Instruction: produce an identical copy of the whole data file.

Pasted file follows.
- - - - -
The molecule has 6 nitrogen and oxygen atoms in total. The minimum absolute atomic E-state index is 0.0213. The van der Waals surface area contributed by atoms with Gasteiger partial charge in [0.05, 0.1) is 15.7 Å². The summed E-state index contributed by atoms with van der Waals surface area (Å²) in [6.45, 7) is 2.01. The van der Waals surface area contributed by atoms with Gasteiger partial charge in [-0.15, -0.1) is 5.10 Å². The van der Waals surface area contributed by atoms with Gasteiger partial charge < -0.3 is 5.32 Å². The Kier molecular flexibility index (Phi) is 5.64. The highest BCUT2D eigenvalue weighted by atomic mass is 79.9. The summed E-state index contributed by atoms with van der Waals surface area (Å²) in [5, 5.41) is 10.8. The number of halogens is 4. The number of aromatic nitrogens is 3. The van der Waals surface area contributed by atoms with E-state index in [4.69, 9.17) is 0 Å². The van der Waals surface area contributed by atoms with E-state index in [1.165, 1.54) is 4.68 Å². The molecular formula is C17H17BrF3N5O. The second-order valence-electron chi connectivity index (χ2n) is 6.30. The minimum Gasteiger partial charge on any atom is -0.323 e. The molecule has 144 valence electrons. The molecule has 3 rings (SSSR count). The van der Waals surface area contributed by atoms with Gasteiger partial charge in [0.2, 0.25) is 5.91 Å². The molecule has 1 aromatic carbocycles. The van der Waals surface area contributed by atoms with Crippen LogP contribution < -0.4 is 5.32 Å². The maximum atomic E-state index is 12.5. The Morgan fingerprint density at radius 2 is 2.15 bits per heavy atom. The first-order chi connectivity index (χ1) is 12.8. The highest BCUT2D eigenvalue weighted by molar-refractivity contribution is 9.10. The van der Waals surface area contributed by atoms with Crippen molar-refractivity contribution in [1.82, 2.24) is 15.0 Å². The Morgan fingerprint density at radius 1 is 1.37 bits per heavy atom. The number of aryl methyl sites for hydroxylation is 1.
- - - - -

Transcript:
The molecule has 6 nitrogen and oxygen atoms in total. The minimum absolute atomic E-state index is 0.0213. The van der Waals surface area contributed by atoms with Gasteiger partial charge in [0.05, 0.1) is 15.7 Å². The summed E-state index contributed by atoms with van der Waals surface area (Å²) in [6.45, 7) is 2.01. The van der Waals surface area contributed by atoms with Gasteiger partial charge in [-0.15, -0.1) is 5.10 Å². The van der Waals surface area contributed by atoms with Gasteiger partial charge < -0.3 is 5.32 Å². The Kier molecular flexibility index (Phi) is 5.64. The highest BCUT2D eigenvalue weighted by atomic mass is 79.9. The summed E-state index contributed by atoms with van der Waals surface area (Å²) in [5, 5.41) is 10.8. The number of halogens is 4. The number of aromatic nitrogens is 3. The van der Waals surface area contributed by atoms with E-state index in [4.69, 9.17) is 0 Å². The van der Waals surface area contributed by atoms with E-state index in [1.165, 1.54) is 4.68 Å². The molecular formula is C17H17BrF3N5O. The second-order valence-electron chi connectivity index (χ2n) is 6.30. The minimum Gasteiger partial charge on any atom is -0.323 e. The molecule has 144 valence electrons. The molecule has 3 rings (SSSR count). The van der Waals surface area contributed by atoms with Gasteiger partial charge in [0.2, 0.25) is 5.91 Å². The molecule has 1 aromatic carbocycles. The van der Waals surface area contributed by atoms with Crippen LogP contribution < -0.4 is 5.32 Å². The maximum atomic E-state index is 12.5. The Morgan fingerprint density at radius 2 is 2.15 bits per heavy atom. The first-order chi connectivity index (χ1) is 12.8. The highest BCUT2D eigenvalue weighted by molar-refractivity contribution is 9.10. The van der Waals surface area contributed by atoms with Crippen molar-refractivity contribution in [1.82, 2.24) is 15.0 Å². The Morgan fingerprint density at radius 1 is 1.37 bits per heavy atom. The number of aryl methyl sites for hydroxylation is 1.